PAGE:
Feeling the whole elephant

 In *from my heart

Once upon a time, there lived six blind men in a village. One day the villagers told them, “Hey, there is an elephant in the village today.”

They had no idea what an elephant is. They decided, “Even though we would not be able to see it, let us go and feel it anyway.” All of them went where the elephant was. Everyone of them touched the elephant.
“Hey, the elephant is a pillar,” said the first man who touched his leg.
“Oh, no! it is like a rope,” said the second man who touched the tail.
“Oh, no! it is like a thick branch of a tree,” said the third man who touched the trunk of the elephant.
“It is like a big hand fan” said the fourth man who touched the ear of the elephant.
“It is like a huge wall,” said the fifth man who touched the belly of the elephant.
“It is like a solid pipe,” Said the sixth man who touched the tusk of the elephant.
They began to argue about the elephant and everyone of them insisted that he was right. It looked like they were getting agitated. A wise man was passing by and he saw this. He stopped and asked them, “What is the matter?” They said, “We cannot agree to what the elephant is like.” Each one of them told what he thought the elephant was like. The wise man calmly explained to them, “All of you are right. The reason every one of you is telling it differently because each one of you touched the different part of the elephant. So, actually the elephant has all those features what you all said.”
“Oh!” everyone said. There was no more fight. They felt happy that they were all right.

Courtesy of Jain World.

I’m a thinker. Almost everything I experience gets processed through a Spock like filter, “And captain, I understand that the alien woman is throwing herself at you, but I fail to understand the cause.” Our history, genetics, and upbringing all serve to shape the manner in which we see the world. Interestingly, we then start to see the world through this veil of expectations, our experience then in turn lets in the information that reinforces what we already believe. Which shapes our perception of the world. Which reinforces this perception. And on it goes.

These filters are essential to our sanity. Our most basic filter is the capacity of our senses themselves: the perceive only the bandwidth of light, sound, smell, taste, and pressure to which they are sensitive. And thank goodness! How distracting would it be to see radiowaves in our daily lives?

We also filter based on our personal experience. If we have a wonderful experience, we will associate that event with pleasure, and seek it out more frequently. But have one bad brussel sprout as a kid, and that veggie is off the table.

As a kid, I was praised for my ability to think my way rationally through a conflict. With such nice reinforcement, I continued to use my logical brain as a mediator for my experiences. The only problem here is that my logic bias began to dull out some of the other information that was coming my way. Just like someone that dislikes brussel sprouts as a kid may never think to try that veggie again. Like that old story about the elephant, we continue to experience only the part of the elephant that is immediately in front of us, and don’t know that we’ve only got the tail.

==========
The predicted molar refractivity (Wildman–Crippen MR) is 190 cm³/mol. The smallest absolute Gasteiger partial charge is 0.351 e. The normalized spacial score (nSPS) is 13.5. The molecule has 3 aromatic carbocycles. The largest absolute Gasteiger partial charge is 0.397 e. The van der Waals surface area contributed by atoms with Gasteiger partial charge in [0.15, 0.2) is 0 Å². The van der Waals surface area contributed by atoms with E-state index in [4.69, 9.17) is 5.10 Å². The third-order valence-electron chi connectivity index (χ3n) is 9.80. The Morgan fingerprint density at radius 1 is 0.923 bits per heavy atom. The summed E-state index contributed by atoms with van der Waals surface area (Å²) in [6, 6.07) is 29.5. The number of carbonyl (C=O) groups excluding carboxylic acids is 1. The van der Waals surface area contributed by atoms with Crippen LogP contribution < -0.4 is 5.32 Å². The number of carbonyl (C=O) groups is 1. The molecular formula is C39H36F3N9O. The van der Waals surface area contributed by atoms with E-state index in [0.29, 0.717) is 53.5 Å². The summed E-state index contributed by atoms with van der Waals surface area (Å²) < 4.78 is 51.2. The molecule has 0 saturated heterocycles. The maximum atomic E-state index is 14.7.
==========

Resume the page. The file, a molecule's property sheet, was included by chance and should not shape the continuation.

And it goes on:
One of the goals of our yoga practice is to begin to clear away the veil of expectations, so that have the opportunity to experience the world more freshly and in its wholeness. By quieting our mind’s perpetual quest to associate and evaluate, we can move into a space of more possibility. (Maybe I will sample that green thing on the table and experience how it tastes!)

For me, one of the gifts of yoga is its capacity to invite us to arrive fully and unedited into our experience. In our culture, because we are often praised for thinking and analyzing, we frequently leave our emotional and physical bodies behind. In essence, we are the elephant, and we only get to experience our trunk! Our practice gives us a safe and open space to reclaim any neglected missing pieces. We shed the restrictive layers, and take the time to feel how we feel. By giving ourselves the gift of our practice, we expand our capacity to feel the wholeness of our human experience.

In practice:

  • Take time to settle into your skin before you practice. As you let go of the tension, breathe and create room for your emotional experience. What bubbles up? Give yourself permission to feel whatever you feel, trusting that these feelings will move through you, shift, evolve.
  • As you move into your physical practice, let go of alignment and form as “rule” or “obligation.” Instead, use alignment cues as a way to feel deeper into your body and as an invitation to experience your physical body in a different way.

Breathe. Move. Feel. Better.

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